How would we find out if we had/have COVID-19?
Recently a friend stopped by to visit after being on a cruise ship. He had a very scary cough. Now my husband is sick. Coincidence?
But maybe not?
The thing is, at this point in technological development, most people never get tested for anything when they get sick. We probably misattribute symptoms all the time. We say we have “the flu” when it might be a bad cold, salmonella poisoning, or some other type of virus that is not technically influenza. How would we know?
A hundred years ago people thought tuberculosis was genetic.
In trying to be rational during an outbreak, the most important step is to err on the side of hygiene. If we get anything out of this epidemic, hopefully it will be a higher regard for basic hand-washing. I did a speech on Ignaz Semmelweis last year, and I was appalled to learn that there was no specific date when it became universally required for doctors to wash their hands. I wanted to throw in a tidbit like “He was ignored for 80 years.” It’s worse than that because it never happened at all.
Humans, we get pretty offended and defensive if anyone suggests we aren’t quite clean enough!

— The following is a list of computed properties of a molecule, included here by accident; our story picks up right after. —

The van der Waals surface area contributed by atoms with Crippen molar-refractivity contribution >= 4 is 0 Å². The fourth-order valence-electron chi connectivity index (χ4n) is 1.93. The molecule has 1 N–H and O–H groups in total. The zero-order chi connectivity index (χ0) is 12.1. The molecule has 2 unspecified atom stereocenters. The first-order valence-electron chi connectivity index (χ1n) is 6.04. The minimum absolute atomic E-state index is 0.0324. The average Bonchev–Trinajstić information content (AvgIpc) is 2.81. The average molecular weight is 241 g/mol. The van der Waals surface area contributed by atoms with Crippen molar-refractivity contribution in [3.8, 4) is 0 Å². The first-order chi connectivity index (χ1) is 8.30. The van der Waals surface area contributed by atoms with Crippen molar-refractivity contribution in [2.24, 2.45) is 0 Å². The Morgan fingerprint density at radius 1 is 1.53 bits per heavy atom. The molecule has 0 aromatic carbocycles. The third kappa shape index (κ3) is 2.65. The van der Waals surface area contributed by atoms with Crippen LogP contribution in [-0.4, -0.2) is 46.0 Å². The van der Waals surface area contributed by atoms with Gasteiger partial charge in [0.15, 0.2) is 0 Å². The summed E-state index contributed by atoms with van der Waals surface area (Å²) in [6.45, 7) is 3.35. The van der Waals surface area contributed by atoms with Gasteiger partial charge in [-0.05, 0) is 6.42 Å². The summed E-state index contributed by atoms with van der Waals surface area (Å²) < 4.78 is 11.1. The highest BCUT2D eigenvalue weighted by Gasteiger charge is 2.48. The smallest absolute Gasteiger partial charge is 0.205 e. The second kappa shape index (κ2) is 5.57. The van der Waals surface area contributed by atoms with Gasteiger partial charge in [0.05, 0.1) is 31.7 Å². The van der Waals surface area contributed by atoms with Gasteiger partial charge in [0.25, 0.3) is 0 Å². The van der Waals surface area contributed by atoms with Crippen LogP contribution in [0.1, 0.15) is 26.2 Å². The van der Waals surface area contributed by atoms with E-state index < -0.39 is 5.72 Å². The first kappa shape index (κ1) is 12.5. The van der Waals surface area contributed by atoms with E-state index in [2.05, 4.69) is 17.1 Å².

Even as we walk around coughing into space, getting up from tables without even pretending to wipe our crumbs or pick up our cups, and turning a blind eye when our kids stick their ABC gum under their chairs.
(Hey, SOMEONE is doing it and I’m pretty sure it’s not squirrels).
Last night I had to move someone else’s wet laundry. (72 units, 7 washing machines; don’t hate the player, hate the game). It was still sitting where I left it when I came down to put my stuff in the dryer, so I put the other load back in the washer where I found it.
“They think it’s clean! Now they’ll never know that someone touched it!” I told my husband when I came back upstairs. If coronavirus gives us anything, maybe it will encourage more people to set a timer and quit bogarting the washing machines.
It didn’t occur to me until just now. What if that wet laundry was sitting in the washer because the person who put it there suddenly fell ill?
How would I know?
The indicators that we might be sick or in trouble tend to look just like regular, sloppy old human behavior.
I don’t know any of my neighbors by name, and I’ve lived here over six months. People are not very friendly in our building... and will probably be less so as time goes by and epidemic preparedness becomes more culturally ingrained. I recognize a dozen people, but I don’t know who lives in which unit or what kind of schedule they normally keep. I wouldn’t know who to check on or what to ask.
“Hi, are you dead yet? No? Okay great.” *clears throat* “TEN O’CLOCK AND ALL’S WELL!”
There will probably be a digital solution for this. We all have a switch that we press at designated times and it lights up on a reader board somewhere. Everyone at 123 Main Street is still up and kicking.
More likely this will be a sensor provided by Netflix. Still viewing, still breathing... unless they’re on auto-play, because it’s actually plausible that someone might not move for 8 hours with the right show on.